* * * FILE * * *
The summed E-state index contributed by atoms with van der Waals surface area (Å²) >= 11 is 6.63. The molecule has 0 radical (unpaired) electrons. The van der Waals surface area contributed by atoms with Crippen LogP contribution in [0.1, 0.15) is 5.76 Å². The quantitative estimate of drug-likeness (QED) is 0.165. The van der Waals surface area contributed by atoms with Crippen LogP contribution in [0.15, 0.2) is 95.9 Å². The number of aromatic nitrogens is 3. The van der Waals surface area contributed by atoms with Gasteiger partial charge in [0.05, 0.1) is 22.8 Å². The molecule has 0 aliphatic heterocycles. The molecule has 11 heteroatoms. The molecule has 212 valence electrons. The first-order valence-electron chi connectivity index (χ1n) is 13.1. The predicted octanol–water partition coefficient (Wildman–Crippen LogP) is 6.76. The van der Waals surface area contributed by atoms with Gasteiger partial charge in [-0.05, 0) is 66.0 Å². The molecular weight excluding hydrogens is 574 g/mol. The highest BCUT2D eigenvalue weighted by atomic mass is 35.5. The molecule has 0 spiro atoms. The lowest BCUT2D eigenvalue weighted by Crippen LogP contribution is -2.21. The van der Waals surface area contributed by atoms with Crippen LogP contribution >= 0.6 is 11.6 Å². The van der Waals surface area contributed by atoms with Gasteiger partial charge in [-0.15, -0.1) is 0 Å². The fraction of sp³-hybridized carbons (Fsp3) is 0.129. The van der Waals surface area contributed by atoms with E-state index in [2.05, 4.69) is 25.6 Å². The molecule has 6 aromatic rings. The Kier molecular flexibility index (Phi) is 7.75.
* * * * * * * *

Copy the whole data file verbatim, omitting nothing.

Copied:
The summed E-state index contributed by atoms with van der Waals surface area (Å²) >= 11 is 6.63. The molecule has 0 radical (unpaired) electrons. The van der Waals surface area contributed by atoms with Crippen LogP contribution in [0.1, 0.15) is 5.76 Å². The quantitative estimate of drug-likeness (QED) is 0.165. The van der Waals surface area contributed by atoms with Crippen LogP contribution in [0.15, 0.2) is 95.9 Å². The number of aromatic nitrogens is 3. The van der Waals surface area contributed by atoms with Gasteiger partial charge in [0.05, 0.1) is 22.8 Å². The molecule has 0 aliphatic heterocycles. The molecule has 11 heteroatoms. The molecule has 212 valence electrons. The first-order valence-electron chi connectivity index (χ1n) is 13.1. The predicted octanol–water partition coefficient (Wildman–Crippen LogP) is 6.76. The van der Waals surface area contributed by atoms with Gasteiger partial charge in [-0.05, 0) is 66.0 Å². The molecular weight excluding hydrogens is 574 g/mol. The highest BCUT2D eigenvalue weighted by atomic mass is 35.5. The molecule has 0 spiro atoms. The lowest BCUT2D eigenvalue weighted by Crippen LogP contribution is -2.21. The van der Waals surface area contributed by atoms with Crippen LogP contribution >= 0.6 is 11.6 Å². The van der Waals surface area contributed by atoms with Gasteiger partial charge in [-0.15, -0.1) is 0 Å². The fraction of sp³-hybridized carbons (Fsp3) is 0.129. The van der Waals surface area contributed by atoms with E-state index in [2.05, 4.69) is 25.6 Å². The molecule has 6 aromatic rings. The Kier molecular flexibility index (Phi) is 7.75.